In other words, if intelligent beings in the future are running simulations of this period of history we may well be in one of them. As to why they may be running them, well, opinions vary from historical research, to Post Humans daydreaming about life pre-Singularity, to this being an ancestor resurrection. If it is the latter, this is already Judgment Day, and we better shape up! This exactly parallels the Gnostic belief that this world is not the true one and is the creation of a flawed demigod, just as the Gnostic belief in salvation through knowledge is mirrored in Transhumanism.
It should be acknowledged that many Transhumanists find this rather unpalatable, not least because it smacks of Creationism – complete with fake dinosaur bones. Also, if it is the case that this is not the real world, there is no indication of how long this simulation has been running. It could have been thousands of years, or even as little as a few hours.
And, on the outermost fringe… This universe is apparently some thirteen billion years old, and we are very new on the scene. Maybe everything discussed above happened billions of years ago with someone or something else and we do not need to build it, because Heaven and the afterlife are already in place. Which brings us full circle.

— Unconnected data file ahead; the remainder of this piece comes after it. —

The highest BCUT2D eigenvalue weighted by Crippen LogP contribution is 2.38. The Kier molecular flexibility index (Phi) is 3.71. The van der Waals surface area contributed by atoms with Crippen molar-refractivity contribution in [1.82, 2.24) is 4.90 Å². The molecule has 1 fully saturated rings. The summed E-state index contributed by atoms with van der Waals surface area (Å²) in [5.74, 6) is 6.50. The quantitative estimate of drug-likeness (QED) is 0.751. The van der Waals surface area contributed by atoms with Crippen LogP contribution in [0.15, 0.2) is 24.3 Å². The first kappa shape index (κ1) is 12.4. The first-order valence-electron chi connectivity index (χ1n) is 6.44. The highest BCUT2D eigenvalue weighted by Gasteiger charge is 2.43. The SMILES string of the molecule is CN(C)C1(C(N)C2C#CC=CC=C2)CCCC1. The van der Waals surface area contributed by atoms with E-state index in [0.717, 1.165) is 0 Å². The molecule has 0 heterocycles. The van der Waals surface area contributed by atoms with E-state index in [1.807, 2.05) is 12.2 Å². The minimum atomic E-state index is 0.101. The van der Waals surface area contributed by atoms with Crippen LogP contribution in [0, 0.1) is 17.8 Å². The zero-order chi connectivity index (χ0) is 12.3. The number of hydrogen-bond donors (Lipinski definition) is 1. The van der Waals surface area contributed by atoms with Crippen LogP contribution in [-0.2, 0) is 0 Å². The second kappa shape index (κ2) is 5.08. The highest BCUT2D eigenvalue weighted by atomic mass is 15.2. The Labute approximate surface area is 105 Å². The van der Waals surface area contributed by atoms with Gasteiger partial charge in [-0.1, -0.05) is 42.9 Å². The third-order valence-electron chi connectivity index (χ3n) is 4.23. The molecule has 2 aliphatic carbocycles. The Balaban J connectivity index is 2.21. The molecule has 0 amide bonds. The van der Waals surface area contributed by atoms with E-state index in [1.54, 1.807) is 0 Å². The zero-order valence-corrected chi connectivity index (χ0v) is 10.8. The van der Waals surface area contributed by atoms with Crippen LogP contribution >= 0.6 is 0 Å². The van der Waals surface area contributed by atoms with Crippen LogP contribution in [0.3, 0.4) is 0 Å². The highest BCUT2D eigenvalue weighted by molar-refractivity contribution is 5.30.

So there we have it – a new religion for a new millennium. Indeed, there are a few small organizations that are explicitly of a religious outlook based around these ideas, most notably Terasem and latterly The Praxis. They try and provide an answer to the question why – why should anyone (or anything) bother to revive those in a cryonic preservation state, or those even more seriously dead and mostly forgotten?
Where to go from here? Well, Transhumanism is in one strange theological class of its own, namely, that if it is not true its adherent believe it can be made so. However, unlike most other religions they will not be knocking on your door trying to convert you, nor will they be asking you for money.